You get a phone call from your boss. He wants you to work over the weekend – which is great because you could do with the extra money – but it means you’ll miss your daughter’s birthday party. But if you don’t do it, will your boss stop calling in future? Will the work dry up entirely?
Precarious working contracts (including so-called “zero-hour” contracts in the UK) are common across the EU. For example, under the rules of a zero-hour contract the employer has no obligation to provide work for the employee, who is expected to be available whenever needed (though they are paid only for the hours actually worked).
Supporters say this sort of flexible working arrangement is perfect for people who want some extra income, including students and retired people. Critics, however, say zero-hour contracts are becoming common for all sorts of workers, and they give too much power to employers, putting people with families and mortgages to pay in a precarious position.
With unemployment rates perilously high across the European Union, should we be trying to create jobs at any cost? Or should the focus be on ensuring quality jobs with decent security?
We had a comment from Paul, weighing in on this issue:
Zero hour contracts have always been around. It’s just the latest buzz word for casual work, and some people actually prefer not having a contract and just working when needed but they just don’t make good headlines.
We spoke to Anneliese Dodds, a British Labour MEP who has pledged that her priorities in the European Parliament will be to “protect and extend workers’ rights across Europe, including measures against zero-hour contracts“. How would she respond to Paul’s argument?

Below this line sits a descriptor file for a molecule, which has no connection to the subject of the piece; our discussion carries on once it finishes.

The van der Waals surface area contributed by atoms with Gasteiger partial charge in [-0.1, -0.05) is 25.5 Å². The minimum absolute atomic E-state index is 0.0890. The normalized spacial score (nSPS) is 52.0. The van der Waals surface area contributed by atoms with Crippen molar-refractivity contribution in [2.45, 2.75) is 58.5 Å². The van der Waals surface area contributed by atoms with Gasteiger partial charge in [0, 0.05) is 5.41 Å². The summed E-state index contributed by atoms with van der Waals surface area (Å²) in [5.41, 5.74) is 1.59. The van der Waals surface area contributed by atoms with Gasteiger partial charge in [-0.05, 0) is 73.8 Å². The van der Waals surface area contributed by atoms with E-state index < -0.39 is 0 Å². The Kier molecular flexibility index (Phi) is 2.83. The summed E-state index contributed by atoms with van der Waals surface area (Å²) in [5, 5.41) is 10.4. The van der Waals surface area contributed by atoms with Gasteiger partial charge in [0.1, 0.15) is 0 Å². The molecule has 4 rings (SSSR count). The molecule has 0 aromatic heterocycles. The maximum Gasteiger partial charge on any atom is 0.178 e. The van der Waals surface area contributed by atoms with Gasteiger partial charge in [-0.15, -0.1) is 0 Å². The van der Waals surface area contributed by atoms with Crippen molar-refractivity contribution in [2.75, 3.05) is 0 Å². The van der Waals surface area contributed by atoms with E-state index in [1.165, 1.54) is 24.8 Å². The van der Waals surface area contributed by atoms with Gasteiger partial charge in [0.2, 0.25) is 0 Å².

Paul is right, zero hours contracts have been around for a long time. What has changed though is their prevalence, especially in Britain. The UK’s Office for National Statistics recently found that about 1.4 million jobs offered in the UK are on zero hours contracts, and that marks a definitive increase in their use.
Some people do like the flexibility provided by zero hours contracts, but the evidence suggests that for many, all the flexibility is in the hands of the employer and not the employee. With these contracts having become the norm in some sectors, we have to shift to a situation where people can legitimately expect some degree of security at work, so they are not unaware from one day or week to the next how much money they will have coming in.
Not everybody agrees that this shift is necessary, however. We also spoke to Sony Kapoor, Managing Director of the economic policy and development think-tank Re-Define and one of the 40 Under 40 European Young Leaders. He argued that, with jobless rates so high in Europe, we just don’t have the luxury of choice when it comes to quality of employment. The priority should be on getting people into work.
He also argued that many countries have such rigid labour markets that there are already lots of people working “outside” the system with poor worker protection. Kapoor thinks the focus should be on increasing labour market flexibility so everybody can benefit, not just insiders protected by labour unions.
Of course, different economies in Europe have different challenges. In the United Kingdom, the unemployment rate has dropped to 6% – the lowest it has been since 2008. It might be appropriate for the UK to get tough on precarious contracts (indeed, whilst not going as far as the opposition Labour Party – which wants to ban them completely – the governing coalition says it will clamp down on abuses of zero-hour contracts) whilst other EU economies may still need greater flexibility.
Should there be a Europe-wide ban on precarious working contracts? Or, with unemployment still sky-high across Europe, is greater labour market flexibility still needed? Let us know your thoughts and comments in the form below and we’ll take them to policy-makers and experts for their reactions!